Cognizant believes the evolution of cloud solutions will take two distinct steps. The first will be a better, faster, cheaper way of delivering current IT solutions. An example today is Google Apps with corporate e-mail platforms. The second step, says Coburn, will come "when we can do new things with the cloud model at a business level. This will occur when organizations use social computing on the cloud in a business context, enabling particular platforms of collaboration around specific business problems." Another way it will evolve is the varied adoption for public clouds versus private clouds.
Abid Ali Neemuchwala, Global Head, TCS BPO Services, points out both cloud models work extremely well in certain circumstances but, in other cases, can prove limiting.
Bess at HP predicts the less risky "private" (network-based) cloud route is the direction that many large organizations will take over the next few years because of concerns around security, data integrity, and compliance.
V K Raman, Head, Domain Services, TCS BPO Services, points out most of the cloud coverage is currently around infrastructure and application clouds. He says "it is essential that service providers add the business element to the mix by delivering enterprise processes on the cloud."
Schulman at IBM predicts this type of service delivery model will see rapid growth in adoption rate "as companies increasingly find value in comprehensive, standardized platforms across processes." This demand will lead to an accelerated pace in developing BPO cloud and Business-Process-as-a-Service offerings.
In the past, providers needed to modify technology to fit each particular client environment. But that's all changed. Schulman says today IBM is investing in configurable models that enable clients to use the very latest technology available on a cost-efficient, on-demand basis within a cloud environment. As a result, BPO providers become innovation partners with clients, helping them to transform their businesses and drive sustainable value.
To take advantage of cloud functions, Bendor-Samuel at Everest Group says buyers will need to step up to more accountability around control and architecture. Accountability shifted to the provider segment in the existing outsourcing model. "This accountability shift is a consequence that buyers will have to grapple with as they move some of their services to the cloud," he says. "While the cloud offers potentially much cheaper, much more flexible services, buyers will have to take on more accountability for the architecture."
Bendor-Samuel brings up other consequences. The contracting vehicle will be different as there won't be long-term contracts. Standardization will be very high in the cloud, as opposed to the current services model where there is a lot of customization in both the service and the contractual responsibility. "The question to buyers will be: 'Do you want it?' – not 'How do you want it?'"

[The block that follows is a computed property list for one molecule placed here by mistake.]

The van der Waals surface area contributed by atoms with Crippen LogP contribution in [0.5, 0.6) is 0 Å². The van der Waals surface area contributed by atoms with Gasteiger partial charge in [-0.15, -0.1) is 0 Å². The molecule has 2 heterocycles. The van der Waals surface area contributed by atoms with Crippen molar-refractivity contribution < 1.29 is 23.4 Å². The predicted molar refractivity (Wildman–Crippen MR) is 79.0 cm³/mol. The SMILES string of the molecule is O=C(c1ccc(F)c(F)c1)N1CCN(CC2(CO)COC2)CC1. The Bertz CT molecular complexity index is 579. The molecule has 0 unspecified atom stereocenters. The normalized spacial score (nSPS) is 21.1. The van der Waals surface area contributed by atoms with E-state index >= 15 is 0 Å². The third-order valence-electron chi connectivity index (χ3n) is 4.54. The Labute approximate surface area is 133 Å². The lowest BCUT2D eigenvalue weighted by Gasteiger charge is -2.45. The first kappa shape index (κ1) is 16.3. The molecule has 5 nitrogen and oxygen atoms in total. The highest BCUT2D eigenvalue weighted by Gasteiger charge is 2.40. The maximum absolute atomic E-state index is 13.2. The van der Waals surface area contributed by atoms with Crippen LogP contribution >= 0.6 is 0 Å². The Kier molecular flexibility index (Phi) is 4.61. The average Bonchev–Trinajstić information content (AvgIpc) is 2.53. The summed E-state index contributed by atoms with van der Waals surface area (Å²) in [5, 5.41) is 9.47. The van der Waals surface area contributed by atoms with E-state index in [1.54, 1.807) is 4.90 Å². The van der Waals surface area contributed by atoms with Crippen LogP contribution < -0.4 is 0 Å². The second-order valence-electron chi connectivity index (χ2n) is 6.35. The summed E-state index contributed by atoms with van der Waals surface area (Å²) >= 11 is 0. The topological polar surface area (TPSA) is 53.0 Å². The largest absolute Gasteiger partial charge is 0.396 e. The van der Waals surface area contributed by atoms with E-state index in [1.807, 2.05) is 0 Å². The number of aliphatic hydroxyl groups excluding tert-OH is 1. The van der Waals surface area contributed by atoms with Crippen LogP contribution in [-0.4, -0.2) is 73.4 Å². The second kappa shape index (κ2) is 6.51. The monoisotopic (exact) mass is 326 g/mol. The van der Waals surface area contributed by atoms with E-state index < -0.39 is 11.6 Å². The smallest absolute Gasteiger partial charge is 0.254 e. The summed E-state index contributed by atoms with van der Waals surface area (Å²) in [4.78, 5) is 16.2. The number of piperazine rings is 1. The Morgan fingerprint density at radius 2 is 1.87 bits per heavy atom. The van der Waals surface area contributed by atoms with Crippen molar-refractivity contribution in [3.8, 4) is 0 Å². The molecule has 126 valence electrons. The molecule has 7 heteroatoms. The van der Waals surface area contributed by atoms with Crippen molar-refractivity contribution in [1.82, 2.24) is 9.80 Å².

Continuing, he says it's like being on an airplane and being asked, "Will you be having dinner with us, Mr. Bendor-Samuel?" "If I ask: 'What are my choices?' their answer will be: 'yes or no.' Buyers need to understand the cloud model is highly standardized, designed to be plug and play, just in time. That's what allows it to be dramatically cheaper in terms of the components."
Kevin Karcher, Product Marketing Director, ITO, HP Enterprise Services, points out other consequences. "For many cloud services, there are concerns of security, data integrity, and compliance."
Jain at Wipro predicts a consequence of cloud computing will be change in the compliance strategy because of the underlying data segregation and access control issues. "Cloud security will require the development of security solutions that can be mapped to multiple compliance requirements and at the same time protect customer resources."
He adds that, considering the cloud has yet to evolve completely, adopting cloud solutions is not without risks. "Buyers need to weigh and take precautions against risks such as information security, data segregation, compliance issues, and the lack of investigative tools."
Kohli at Wipro also warns that customer centricity and industry specificity will result in higher costs to buyers (as providers will need to offset increased expenses and maintain their margins).
There's a good consequence, too. The new technologies and approaches that fall under the umbrella of cloud computing will enable outsourced solutions not previously feasible. As Coburn at Cognizant explains, "service providers are working on new offerings that could unlock new levels of business value by implementing next-generation service delivery models based on a cloud-computing backbone."